I began blogging, when I realised just how many other people out there shared my passion for the written word and I have been continually amazed at the wealth of books that are available and the amount of great new friends I have made, from literally 'The Four Corners Of The World'.

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  • Okay. So this is one that I honestly think I’d prefer in film form. That said, the prologue immediately grabbed me and I couldn’t read it quickly enough! I’ll just have to wait and see if you have more features before making a decision.

    • Hi Kelly,

      Not having read the book yet myself, I do tend to agree with your comments about ‘The Englishman’ being better suited to the medium of film. It is quite an intense and powerful storyline which would benefit from the dramatization offered by the big screen.

      I particularly enjoyed the lines from the prologue, they were really descriptive and enticing.

      I wonder if you checked out the link to David’s website, I was thinking his previous series might be one to interest you. 🙂

      • Thanks for that prompting, Yvonne… the first book in his previous series is now waiting in my Kindle!! It was only 99 cents, so I couldn’t pass it up. 😀

        • At that price it is worth ‘taking a punt’ on!
          I’ll keep an eye out to see if you enjoy it, I know it wouldn’t be a series for me! 🙂

    • Hi Anne,

      The publisher and PR company have really put their all into organising this tour and it seems to have been very well received. Some of the posts and reviews have been great and it was only because I came late to the party, that my spot was allocated as an extract. Not that I minded too much, as those opening lines were one heck of a beginning and really set the scene for the unfolding storyline.

      Thanks for taking the time to drop by and I hope that all is well with you 🙂

    • Hi Mareli,

      Thanks for stopping by and it is good to see you have returned to the blogosphere again, it is nice to know that you couldn’t live without us!

      I love to receive comments and always appreciate them, so do visit as often as you can 🙂

      As you say, this sounds like the perfect plot for a feature film and generally I find that the best films are in fact those based on book storylines. Author David Gilman has already had some good successes with writing scripts for both television and film, so watch this space…

      I don’t tend to read this style of agent / killer stories too often, but if I am in the mood to become engrossed in an all consuming plotline, then this will be a definite ‘go to’ for me 🙂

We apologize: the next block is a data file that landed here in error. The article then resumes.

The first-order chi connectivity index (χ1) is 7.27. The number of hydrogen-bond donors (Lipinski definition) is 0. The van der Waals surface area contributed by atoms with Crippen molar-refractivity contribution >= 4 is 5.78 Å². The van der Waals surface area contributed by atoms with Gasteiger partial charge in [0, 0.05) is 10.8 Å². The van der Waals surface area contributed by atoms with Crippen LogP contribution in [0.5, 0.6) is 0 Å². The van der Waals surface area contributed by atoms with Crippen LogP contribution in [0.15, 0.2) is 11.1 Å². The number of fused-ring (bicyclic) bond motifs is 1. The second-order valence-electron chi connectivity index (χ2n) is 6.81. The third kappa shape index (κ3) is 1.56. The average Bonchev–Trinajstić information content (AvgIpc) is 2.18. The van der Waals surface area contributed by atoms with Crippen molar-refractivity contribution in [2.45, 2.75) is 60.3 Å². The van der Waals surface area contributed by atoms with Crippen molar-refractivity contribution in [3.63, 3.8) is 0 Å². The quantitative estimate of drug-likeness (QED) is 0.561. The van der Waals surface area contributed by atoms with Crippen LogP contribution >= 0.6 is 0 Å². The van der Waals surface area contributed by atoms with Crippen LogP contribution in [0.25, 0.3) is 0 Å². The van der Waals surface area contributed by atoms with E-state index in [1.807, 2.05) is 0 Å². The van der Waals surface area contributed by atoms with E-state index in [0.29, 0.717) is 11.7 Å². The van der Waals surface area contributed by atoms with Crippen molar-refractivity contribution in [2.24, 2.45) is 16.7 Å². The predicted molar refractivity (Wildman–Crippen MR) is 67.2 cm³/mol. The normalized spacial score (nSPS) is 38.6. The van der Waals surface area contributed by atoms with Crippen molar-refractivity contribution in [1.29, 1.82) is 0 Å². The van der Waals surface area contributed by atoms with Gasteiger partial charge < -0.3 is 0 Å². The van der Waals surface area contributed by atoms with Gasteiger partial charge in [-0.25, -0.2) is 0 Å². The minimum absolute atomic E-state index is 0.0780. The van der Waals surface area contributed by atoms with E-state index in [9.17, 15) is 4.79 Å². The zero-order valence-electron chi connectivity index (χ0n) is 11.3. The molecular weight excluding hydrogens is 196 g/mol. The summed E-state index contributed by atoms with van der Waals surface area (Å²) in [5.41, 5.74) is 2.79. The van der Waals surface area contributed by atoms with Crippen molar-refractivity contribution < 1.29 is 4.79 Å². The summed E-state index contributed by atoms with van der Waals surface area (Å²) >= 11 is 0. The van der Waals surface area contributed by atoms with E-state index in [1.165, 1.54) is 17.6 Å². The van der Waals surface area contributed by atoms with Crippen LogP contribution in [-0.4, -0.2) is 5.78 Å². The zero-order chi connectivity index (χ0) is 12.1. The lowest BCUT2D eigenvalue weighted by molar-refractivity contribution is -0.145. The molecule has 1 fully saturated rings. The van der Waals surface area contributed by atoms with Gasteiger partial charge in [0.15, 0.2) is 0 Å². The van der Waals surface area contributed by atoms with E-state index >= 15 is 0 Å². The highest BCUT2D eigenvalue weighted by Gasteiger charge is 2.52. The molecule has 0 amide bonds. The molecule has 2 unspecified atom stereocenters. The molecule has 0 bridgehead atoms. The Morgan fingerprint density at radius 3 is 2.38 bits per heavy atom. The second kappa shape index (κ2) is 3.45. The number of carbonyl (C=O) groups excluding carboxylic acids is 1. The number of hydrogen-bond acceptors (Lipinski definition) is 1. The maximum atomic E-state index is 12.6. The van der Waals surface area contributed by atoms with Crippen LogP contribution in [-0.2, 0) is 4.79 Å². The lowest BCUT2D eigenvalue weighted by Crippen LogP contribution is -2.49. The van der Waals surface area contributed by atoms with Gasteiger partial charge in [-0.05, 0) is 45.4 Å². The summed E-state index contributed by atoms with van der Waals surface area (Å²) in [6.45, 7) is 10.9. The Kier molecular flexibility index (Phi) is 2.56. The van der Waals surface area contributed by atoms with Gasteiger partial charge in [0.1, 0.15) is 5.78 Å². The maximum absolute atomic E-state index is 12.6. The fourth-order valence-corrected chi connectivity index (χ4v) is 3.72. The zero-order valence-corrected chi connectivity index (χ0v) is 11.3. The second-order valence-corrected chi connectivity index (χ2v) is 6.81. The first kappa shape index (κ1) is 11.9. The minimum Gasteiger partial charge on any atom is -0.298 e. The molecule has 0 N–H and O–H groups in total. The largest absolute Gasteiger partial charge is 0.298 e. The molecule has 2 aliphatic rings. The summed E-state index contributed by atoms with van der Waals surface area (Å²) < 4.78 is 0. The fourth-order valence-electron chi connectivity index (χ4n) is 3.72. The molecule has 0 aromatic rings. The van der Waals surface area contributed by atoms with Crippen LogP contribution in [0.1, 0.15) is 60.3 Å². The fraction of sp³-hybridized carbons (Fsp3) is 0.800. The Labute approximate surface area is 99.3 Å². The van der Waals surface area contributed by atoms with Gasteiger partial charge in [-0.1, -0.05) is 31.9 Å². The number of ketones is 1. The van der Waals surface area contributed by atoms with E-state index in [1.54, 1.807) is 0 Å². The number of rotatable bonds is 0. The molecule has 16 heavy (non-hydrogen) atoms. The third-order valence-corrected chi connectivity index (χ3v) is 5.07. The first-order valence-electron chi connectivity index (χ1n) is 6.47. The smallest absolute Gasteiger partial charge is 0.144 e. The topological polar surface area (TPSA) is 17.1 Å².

• Hi Lorraine,

      Yes! That prologue extract is particularly descriptive and I found myself holding my breath as I read it!

      It isn’t an overly lengthy read either, which is good and it also looks as though David hopes to turn this into a series, with ‘Raglan’ as his new protagonist.

      Thanks for taking the time to stop by and I hope that all is well with you 🙂

  • My first thought was that this felt like it had been written with an eye towards a film deal. I could of course been wrong but that it was it felt like. Not convinced this is a book for me but then if I was to stumble upon it I wouldn’t rule it out.

    • Hi Felicity,

      I think the general consensus of opinion today, is that this book would make an excellent film script and with the author’s past history in that particular field, that option might well be on the cards at some stage.

      I’m not sure if I would want to follow an entire series with the character of ‘Raglan’, but I’m going to leave that thought open until I have read ‘The Englishman’ as a stand alone story first.

      It wouldn’t do if we all rushed to buy the same book, would it? What a boring set of blogs we would have, and nothing to talk about either!

      I hope that all is well with you 🙂

    • Hi Gilion,

      I do enjoy it when a Blog Tour can invoke a good level of interaction and debate and I think that publisher Head of Zeus and publicity agent Midas, have really pulled it out of the bag with this one, with all of the tour spots having been well supported.

      I need to schedule this book for when I have a good amount of free time, as I think it is going to need quite a lot of concentration, to keep up with all the action and characters.

      Thanks for stopping by and for hosting BBOF 🙂

    • Thanks for stopping by, Lauren.

      I do enjoy a good ‘blood & guts’ thriller from time to time, so when I am next in the mood, this one will be top of my list! 🙂

Written by Yvonne